For those who have lost a lot of weight or reached your goal I have a question. If you could go back in time when you first started what would you tell yourself? Does it get easier? Do the cravings for bad food really go away or get easier to resist? Does working out get easier even though you are out of breath after 5 minutes? Does it get easier to stay on plan?
Those are some of the things I worry about now. And I thought it would be interesting to see if some of you felt that way when you started and what you would tell yourself back then if you could! Hope this made sense! lol :)
06-21-2011, 07:06 AM
I am someone who has lost and regained and am now losing again.
The lessons I have learned are, yes, the cravings for some foods do go away, but that doesn't mean you can just start eating them again without watching really carefully. For example, I still would rather not have ice cream in the house because it's a dangerous food for me.
Working out did get easier as I got stronger. But I was not out to be some kind of hero about it. No marathons, PX90, Jillian Michaels self-punishment through exercise, etc. At first, just walking on a treadmill for 30 minutes was a challenge because I was out of shape. This got much better--and I didn't have to make myself run to get improvement.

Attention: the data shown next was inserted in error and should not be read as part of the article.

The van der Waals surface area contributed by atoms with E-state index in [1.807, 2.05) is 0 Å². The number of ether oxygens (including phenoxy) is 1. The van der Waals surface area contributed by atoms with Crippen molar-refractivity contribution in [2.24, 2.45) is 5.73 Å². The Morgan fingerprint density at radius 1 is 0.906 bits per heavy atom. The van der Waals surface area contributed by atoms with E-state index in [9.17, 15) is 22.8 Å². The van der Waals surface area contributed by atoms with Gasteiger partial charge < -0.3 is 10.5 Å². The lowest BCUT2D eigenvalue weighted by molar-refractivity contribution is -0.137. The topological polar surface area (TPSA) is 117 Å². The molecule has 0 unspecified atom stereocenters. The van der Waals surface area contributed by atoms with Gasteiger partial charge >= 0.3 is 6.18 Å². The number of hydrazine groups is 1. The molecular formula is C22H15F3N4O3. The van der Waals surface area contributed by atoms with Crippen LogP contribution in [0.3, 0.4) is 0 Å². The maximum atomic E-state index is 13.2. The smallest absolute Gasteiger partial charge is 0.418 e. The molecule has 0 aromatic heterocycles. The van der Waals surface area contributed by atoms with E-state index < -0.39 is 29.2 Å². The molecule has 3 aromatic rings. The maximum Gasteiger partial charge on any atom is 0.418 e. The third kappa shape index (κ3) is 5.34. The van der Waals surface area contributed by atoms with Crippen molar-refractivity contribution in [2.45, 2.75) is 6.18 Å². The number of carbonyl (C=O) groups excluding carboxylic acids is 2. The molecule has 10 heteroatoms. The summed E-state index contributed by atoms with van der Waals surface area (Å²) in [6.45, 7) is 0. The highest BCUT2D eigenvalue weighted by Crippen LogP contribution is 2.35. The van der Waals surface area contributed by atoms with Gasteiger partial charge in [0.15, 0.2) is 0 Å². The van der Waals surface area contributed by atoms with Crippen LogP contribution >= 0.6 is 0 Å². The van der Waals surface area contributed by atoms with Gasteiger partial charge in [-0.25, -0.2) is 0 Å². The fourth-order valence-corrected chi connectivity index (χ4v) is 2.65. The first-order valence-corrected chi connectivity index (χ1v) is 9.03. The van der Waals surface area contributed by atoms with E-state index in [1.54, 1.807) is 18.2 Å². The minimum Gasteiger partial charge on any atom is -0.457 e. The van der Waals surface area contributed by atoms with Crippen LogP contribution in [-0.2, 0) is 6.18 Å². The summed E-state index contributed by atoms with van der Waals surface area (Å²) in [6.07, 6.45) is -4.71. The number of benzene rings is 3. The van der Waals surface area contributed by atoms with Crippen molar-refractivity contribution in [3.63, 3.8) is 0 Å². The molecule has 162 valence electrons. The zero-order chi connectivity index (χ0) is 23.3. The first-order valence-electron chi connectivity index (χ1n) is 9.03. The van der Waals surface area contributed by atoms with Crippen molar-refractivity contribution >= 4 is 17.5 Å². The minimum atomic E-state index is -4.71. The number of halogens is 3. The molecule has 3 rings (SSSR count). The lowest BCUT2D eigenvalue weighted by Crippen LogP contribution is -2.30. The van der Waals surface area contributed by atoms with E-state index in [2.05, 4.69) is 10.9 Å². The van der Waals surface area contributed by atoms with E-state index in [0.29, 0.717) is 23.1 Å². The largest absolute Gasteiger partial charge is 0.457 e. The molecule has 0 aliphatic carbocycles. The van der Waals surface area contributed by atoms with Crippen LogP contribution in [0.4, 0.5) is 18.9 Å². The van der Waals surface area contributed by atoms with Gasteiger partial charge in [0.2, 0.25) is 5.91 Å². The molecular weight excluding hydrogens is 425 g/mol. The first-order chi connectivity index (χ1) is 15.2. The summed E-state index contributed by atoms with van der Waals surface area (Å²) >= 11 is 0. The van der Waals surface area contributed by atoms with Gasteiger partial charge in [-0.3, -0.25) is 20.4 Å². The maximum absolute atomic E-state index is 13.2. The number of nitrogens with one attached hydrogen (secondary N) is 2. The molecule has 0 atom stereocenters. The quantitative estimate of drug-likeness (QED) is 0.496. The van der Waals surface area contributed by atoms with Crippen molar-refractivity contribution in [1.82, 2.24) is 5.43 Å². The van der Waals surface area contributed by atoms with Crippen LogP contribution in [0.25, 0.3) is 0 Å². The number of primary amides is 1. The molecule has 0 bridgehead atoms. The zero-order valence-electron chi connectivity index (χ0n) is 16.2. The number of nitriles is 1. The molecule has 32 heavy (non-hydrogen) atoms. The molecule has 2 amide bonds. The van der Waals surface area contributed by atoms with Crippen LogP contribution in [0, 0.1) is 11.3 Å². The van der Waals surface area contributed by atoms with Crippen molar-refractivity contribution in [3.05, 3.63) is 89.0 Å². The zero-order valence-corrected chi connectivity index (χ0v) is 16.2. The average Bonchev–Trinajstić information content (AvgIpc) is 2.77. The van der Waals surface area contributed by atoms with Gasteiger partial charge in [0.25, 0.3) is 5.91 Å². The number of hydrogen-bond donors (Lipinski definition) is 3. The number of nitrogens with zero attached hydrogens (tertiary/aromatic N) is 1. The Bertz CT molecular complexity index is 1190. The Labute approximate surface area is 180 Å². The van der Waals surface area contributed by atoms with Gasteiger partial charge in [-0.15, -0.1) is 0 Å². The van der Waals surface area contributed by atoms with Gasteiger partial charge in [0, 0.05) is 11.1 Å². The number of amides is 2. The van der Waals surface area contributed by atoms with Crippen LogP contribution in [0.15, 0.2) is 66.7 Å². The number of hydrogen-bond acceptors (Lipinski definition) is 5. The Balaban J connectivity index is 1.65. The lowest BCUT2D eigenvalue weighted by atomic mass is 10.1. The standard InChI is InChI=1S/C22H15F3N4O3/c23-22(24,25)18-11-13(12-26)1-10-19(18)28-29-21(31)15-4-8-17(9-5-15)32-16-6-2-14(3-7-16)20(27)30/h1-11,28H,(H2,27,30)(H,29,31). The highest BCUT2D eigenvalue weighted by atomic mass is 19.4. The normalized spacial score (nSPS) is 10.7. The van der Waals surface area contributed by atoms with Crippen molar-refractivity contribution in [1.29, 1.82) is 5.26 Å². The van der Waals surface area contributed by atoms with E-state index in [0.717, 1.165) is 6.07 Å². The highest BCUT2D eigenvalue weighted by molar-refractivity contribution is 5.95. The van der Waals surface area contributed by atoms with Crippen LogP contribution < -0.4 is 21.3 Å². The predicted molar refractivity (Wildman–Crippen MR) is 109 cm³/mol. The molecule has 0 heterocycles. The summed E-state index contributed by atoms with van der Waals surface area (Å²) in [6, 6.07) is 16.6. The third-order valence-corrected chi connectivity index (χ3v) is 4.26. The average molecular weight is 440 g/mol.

Whether it's easier to stay on plan--I don't know. Sometimes it has been, other times it's been really difficult. Right now it's easy for me to stay on plan. Remember that you are learning how to eat properly, and this is a model you'll need to follow in your future. Make sure whatever program you're thinking of has a transition and a maintenance program.
Also, what works at one point may not work at a later point. I have had to change my approach this time around instead of beating my head against a wall because my original method wasn't producing results.
I guess my "rules" would be something like these: Find a plan and commit to it. Follow the plan. Don't cheat, no matter whose birthday it is, etc. Be reasonable about exercise. Only weigh once a week.
06-21-2011, 07:30 AM
First thing I'd tell myself (and DID tell myself) is this is not an ALL or NOTHING journey. It's a journey to find MODERATION in my life and diet. It's a journey to just be NORMAL and not extreme in any way.
I'd tell myself that I CAN eat carbs and lose weight. I CAN eat my favorite take out and lose weight. I CAN eat decadent desserts and lose weight. I CAN learn control over what I put in my mouth and YES...I CAN do anything that I want to do!:D (sound like Obama...eh? :lol:)